Does Collective Action Sequester Carbon? Evidence from the Nepal Community Forestry Program
Naya Paudel and
World Development, 2018, vol. 101, issue C, 133-141
This paper uses 620 forest plot measurements taken from a nationally representative sample of 130 Nepal community forests combined with information on forest collective action to estimate the effects of collective action on carbon per hectare and three additional measures of forest quality. We use three measures of forest user group collective action, including membership in the Nepal Community Forestry Programme (CFP). Collective action shows large, positive, and statistically significant carbon effects vis-à-vis communities exhibiting no evidence of forest collective action, which do not necessarily correspond with results for other measures of forest quality. We find that depending on the collective action definition and physiographic region, forests controlled by communities exhibiting no evidence of forest collective action may have as little as 34% of the carbon of forests governed under collective action. We do not, however, find evidence that CFP forests, our narrowest measure of collective action, store more carbon than forests outside the CFP. Our results therefore suggest that it is the collective action behavior and not the official CFP label that offers the largest gains. Carbon benefits from collective action are therefore not found to be conditional on CFP participation.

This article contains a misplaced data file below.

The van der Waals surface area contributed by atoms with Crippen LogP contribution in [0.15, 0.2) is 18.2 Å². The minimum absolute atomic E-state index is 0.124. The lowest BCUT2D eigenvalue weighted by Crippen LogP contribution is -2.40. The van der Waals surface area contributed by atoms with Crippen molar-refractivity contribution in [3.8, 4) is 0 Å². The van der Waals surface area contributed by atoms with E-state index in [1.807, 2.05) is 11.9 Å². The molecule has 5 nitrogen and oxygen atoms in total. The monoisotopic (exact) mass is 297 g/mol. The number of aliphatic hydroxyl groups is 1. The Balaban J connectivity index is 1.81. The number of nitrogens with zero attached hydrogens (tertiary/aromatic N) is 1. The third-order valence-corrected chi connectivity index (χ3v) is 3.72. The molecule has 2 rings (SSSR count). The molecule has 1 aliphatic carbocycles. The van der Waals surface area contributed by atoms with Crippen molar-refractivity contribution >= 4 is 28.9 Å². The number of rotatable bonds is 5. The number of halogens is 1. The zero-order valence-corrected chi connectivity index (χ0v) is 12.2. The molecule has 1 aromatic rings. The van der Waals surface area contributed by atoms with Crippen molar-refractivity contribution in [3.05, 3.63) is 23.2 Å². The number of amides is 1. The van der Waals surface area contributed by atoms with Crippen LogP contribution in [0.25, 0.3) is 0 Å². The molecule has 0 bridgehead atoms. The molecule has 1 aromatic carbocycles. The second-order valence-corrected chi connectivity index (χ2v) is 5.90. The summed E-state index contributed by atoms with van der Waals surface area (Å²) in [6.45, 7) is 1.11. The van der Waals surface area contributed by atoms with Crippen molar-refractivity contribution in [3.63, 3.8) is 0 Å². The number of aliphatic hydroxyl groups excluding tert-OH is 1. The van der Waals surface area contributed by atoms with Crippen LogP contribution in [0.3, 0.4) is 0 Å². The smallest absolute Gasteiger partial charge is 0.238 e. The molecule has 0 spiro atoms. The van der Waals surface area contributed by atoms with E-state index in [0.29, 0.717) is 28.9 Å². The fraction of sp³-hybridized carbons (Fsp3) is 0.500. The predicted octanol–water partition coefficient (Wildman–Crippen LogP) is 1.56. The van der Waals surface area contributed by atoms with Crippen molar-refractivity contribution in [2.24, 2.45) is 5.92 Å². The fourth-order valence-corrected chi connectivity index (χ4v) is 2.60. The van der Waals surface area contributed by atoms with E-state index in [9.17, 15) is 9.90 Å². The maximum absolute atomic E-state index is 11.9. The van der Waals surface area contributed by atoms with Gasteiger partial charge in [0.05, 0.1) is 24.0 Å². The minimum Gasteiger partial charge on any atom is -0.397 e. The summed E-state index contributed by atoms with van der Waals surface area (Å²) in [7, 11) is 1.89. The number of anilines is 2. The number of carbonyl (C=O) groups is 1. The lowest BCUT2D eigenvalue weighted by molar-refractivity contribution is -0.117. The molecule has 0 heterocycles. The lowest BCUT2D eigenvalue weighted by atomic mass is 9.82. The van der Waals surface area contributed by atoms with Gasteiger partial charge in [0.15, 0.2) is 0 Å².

Keywords: South Asia; Nepal; collective action; community forestry; carbon sequestration (search for similar items in EconPapers)
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Persistent link: https://EconPapers.repec.org/RePEc:eee:wdevel:v:101:y:2018:i:c:p:133-141
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